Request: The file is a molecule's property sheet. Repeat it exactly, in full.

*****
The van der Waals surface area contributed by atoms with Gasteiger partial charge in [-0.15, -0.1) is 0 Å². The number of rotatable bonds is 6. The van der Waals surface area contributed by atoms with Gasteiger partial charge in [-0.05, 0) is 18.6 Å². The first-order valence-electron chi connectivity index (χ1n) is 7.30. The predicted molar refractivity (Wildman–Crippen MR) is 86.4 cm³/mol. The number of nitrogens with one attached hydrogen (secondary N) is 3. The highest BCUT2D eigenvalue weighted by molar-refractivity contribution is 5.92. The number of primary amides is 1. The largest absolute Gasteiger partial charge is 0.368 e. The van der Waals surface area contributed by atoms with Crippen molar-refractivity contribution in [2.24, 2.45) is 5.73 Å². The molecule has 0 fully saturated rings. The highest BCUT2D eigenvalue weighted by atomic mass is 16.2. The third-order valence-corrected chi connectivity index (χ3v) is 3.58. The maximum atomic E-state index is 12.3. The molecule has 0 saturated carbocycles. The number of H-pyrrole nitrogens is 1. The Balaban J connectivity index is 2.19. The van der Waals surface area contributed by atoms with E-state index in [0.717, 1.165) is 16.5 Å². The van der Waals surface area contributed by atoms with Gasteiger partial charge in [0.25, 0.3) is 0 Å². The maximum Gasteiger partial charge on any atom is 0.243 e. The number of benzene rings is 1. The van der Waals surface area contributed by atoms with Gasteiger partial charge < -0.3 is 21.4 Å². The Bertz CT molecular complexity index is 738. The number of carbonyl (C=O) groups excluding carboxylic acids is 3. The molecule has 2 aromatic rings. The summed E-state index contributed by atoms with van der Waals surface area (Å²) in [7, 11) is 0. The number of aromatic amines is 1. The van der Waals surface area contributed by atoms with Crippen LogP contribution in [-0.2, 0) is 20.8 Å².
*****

The van der Waals surface area contributed by atoms with Gasteiger partial charge in [-0.15, -0.1) is 0 Å². The number of rotatable bonds is 6. The van der Waals surface area contributed by atoms with Gasteiger partial charge in [-0.05, 0) is 18.6 Å². The first-order valence-electron chi connectivity index (χ1n) is 7.30. The predicted molar refractivity (Wildman–Crippen MR) is 86.4 cm³/mol. The number of nitrogens with one attached hydrogen (secondary N) is 3. The highest BCUT2D eigenvalue weighted by molar-refractivity contribution is 5.92. The number of primary amides is 1. The largest absolute Gasteiger partial charge is 0.368 e. The van der Waals surface area contributed by atoms with Crippen molar-refractivity contribution in [2.24, 2.45) is 5.73 Å². The molecule has 0 fully saturated rings. The highest BCUT2D eigenvalue weighted by atomic mass is 16.2. The third-order valence-corrected chi connectivity index (χ3v) is 3.58. The maximum atomic E-state index is 12.3. The molecule has 0 saturated carbocycles. The number of H-pyrrole nitrogens is 1. The Balaban J connectivity index is 2.19. The van der Waals surface area contributed by atoms with E-state index in [0.717, 1.165) is 16.5 Å². The van der Waals surface area contributed by atoms with Gasteiger partial charge in [0.25, 0.3) is 0 Å². The maximum Gasteiger partial charge on any atom is 0.243 e. The number of benzene rings is 1. The van der Waals surface area contributed by atoms with Gasteiger partial charge < -0.3 is 21.4 Å². The Bertz CT molecular complexity index is 738. The number of carbonyl (C=O) groups excluding carboxylic acids is 3. The molecule has 2 aromatic rings. The summed E-state index contributed by atoms with van der Waals surface area (Å²) in [7, 11) is 0. The number of aromatic amines is 1. The van der Waals surface area contributed by atoms with Crippen LogP contribution in [-0.2, 0) is 20.8 Å².